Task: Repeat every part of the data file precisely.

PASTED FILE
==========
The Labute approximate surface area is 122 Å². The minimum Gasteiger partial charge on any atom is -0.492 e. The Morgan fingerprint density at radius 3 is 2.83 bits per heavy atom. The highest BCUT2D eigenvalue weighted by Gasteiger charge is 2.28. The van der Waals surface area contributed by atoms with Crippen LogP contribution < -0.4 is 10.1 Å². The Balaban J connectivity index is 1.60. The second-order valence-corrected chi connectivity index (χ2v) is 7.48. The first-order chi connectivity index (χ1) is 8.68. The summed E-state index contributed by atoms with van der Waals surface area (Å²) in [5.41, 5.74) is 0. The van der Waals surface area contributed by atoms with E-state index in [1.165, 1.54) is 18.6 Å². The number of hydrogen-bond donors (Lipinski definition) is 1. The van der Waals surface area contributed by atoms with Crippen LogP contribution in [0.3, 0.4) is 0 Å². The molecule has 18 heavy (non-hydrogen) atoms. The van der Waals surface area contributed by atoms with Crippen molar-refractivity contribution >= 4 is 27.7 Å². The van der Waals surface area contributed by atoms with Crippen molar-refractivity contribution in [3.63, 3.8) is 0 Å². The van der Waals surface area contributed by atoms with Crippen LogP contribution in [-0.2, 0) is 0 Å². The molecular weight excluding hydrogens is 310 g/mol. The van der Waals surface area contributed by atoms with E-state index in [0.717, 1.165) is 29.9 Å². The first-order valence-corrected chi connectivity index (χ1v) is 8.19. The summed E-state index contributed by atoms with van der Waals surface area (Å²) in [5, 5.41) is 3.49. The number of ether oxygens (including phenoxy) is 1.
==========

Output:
The Labute approximate surface area is 122 Å². The minimum Gasteiger partial charge on any atom is -0.492 e. The Morgan fingerprint density at radius 3 is 2.83 bits per heavy atom. The highest BCUT2D eigenvalue weighted by Gasteiger charge is 2.28. The van der Waals surface area contributed by atoms with Crippen LogP contribution < -0.4 is 10.1 Å². The Balaban J connectivity index is 1.60. The second-order valence-corrected chi connectivity index (χ2v) is 7.48. The first-order chi connectivity index (χ1) is 8.68. The summed E-state index contributed by atoms with van der Waals surface area (Å²) in [5.41, 5.74) is 0. The van der Waals surface area contributed by atoms with E-state index in [1.165, 1.54) is 18.6 Å². The number of hydrogen-bond donors (Lipinski definition) is 1. The van der Waals surface area contributed by atoms with Crippen LogP contribution in [0.3, 0.4) is 0 Å². The molecule has 18 heavy (non-hydrogen) atoms. The van der Waals surface area contributed by atoms with Crippen molar-refractivity contribution >= 4 is 27.7 Å². The van der Waals surface area contributed by atoms with Crippen molar-refractivity contribution in [3.63, 3.8) is 0 Å². The van der Waals surface area contributed by atoms with Crippen LogP contribution in [-0.2, 0) is 0 Å². The molecular weight excluding hydrogens is 310 g/mol. The van der Waals surface area contributed by atoms with E-state index in [0.717, 1.165) is 29.9 Å². The first-order valence-corrected chi connectivity index (χ1v) is 8.19. The summed E-state index contributed by atoms with van der Waals surface area (Å²) in [5, 5.41) is 3.49. The number of ether oxygens (including phenoxy) is 1.